California Public Utilities Commission Charges Forward on Electric Vehicles

The California Public Utilities Commission today unanimously approved policies that will keep California at the forefront of efforts to speed the adoption of electric vehicles.

This vote represents a significant step towards fulfilling the Commission’s statutory mandate to “overcome any barriers to the widespread deployment and use of plug-in hybrid and electric vehicles,” clearly articulating the critical role electric vehicles and electric utilities will play in meeting the state’s environmental goals.  The Commission’s decision also points the state in the right direction as Chevy Volts and Nissan Leafs hit California’s streets in increasing numbers, with many more models to follow soon.

The decision adopted today was the culmination of a collaborative rule-making which began in 2009 involving electrical utilities, consumer advocates, automakers, electric vehicle charging companies, and environmental groups. This compliments the efforts of the California Plug-in Electric Vehicle Collaborative, a state-wide effort to prepare for electric vehicles.  My colleague, Roland Hwang, has previously explained the importance of this group’s strategic plan, to which NRDC is a signatory:

We are very pleased that the Public Utilities Commission implemented several of the key recommendations included in “Taking Charge.”

The Commission regulates investor-owned utilities, which provide the juice that make electric cars go.  Today, it directed those companies to ready their customers for electric vehicles and to educate those interested in driving on electricity about the environmental and societal benefits of making the switch from gasoline, including reduced dependence on oil, cleaner air, and reduced carbon dioxide pollution.  The Commission also directed utilities to work with automakers and other parties to develop a process to notify utilities as to the location of charging stations so they can be integrated in the most efficient and cost-effective manner.  These efforts could serve as a model for nationwide electric vehicle deployment.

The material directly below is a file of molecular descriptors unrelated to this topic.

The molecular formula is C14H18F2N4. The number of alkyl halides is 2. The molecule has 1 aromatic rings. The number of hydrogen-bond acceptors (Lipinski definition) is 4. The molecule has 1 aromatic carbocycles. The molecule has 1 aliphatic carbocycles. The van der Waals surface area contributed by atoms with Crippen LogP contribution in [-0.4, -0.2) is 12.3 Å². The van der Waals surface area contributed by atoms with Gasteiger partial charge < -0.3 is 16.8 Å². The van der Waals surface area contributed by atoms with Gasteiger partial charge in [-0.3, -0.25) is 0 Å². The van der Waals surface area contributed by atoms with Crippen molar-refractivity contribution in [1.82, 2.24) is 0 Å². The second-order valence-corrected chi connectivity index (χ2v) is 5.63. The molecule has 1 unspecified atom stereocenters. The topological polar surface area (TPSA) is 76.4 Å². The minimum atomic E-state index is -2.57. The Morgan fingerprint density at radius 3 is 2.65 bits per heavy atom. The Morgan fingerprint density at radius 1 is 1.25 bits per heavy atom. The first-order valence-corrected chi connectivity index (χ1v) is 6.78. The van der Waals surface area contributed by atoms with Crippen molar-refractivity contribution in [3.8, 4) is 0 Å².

The Commission also improved the economics of electric vehicles.  Specifically, the Commission refused to adopt special fees on electric vehicles—fees that are not assessed on hot tubs, air conditioners or other devices that demand similar amounts of electricity but provide none of the environmental benefits. In addition, the Commission also directed utilities to adopt electric vehicle rates that allow all customers who charge their cars when the electrical grid is underutilized the opportunity to maximize their savings relative to gasoline.  There’s plenty of spare grid capacity during the night and early morning hours to charge cars (see the green slice in this chart):

EV Demand.PNG

Hypothetical California summer electricity demand, 2020, with 1 million electric vehicles charging off-peak

Californians who charge their vehicles during these off-peak hours will enjoy electricity that costs just a little more than buck-a-gallon gasoline.  In contrast to the notoriously volatile and impossible to predict world oil market, you can bet on those savings.

It’s still early days for this new generation of electric cars, and the Commission didn’t attempt to answer questions that are better put off until more experience is gained, but it did order utilities to collect real-world data that will inform future policies.  Today’s decision also points towards a future in which intelligent vehicle charging is coupled with ever-increasing levels of clean, renewable electricity. When the wind blows, the cars charge.

  Already, driving on California’s relatively clean mix of electricity generation emits about a quarter of the amount of carbon dioxide pollution as the average car.  To find out how much you’d reduce your carbon dioxide pollution, plug your zip code into this EPA website. Here’s how a Nissan Leaf compares to the average car, both on the national electricity mix, and on the electricity mix in my hometown, Petaluma:

Leaf Emissions in Petaluma.GIF

Reductions will be even greater as we add more renewable generation and make intelligent vehicle charging the norm.  We’re not there yet, and the Commission will continue to play a critical role, but today’s decision moves California one step closer to making that vision a reality.

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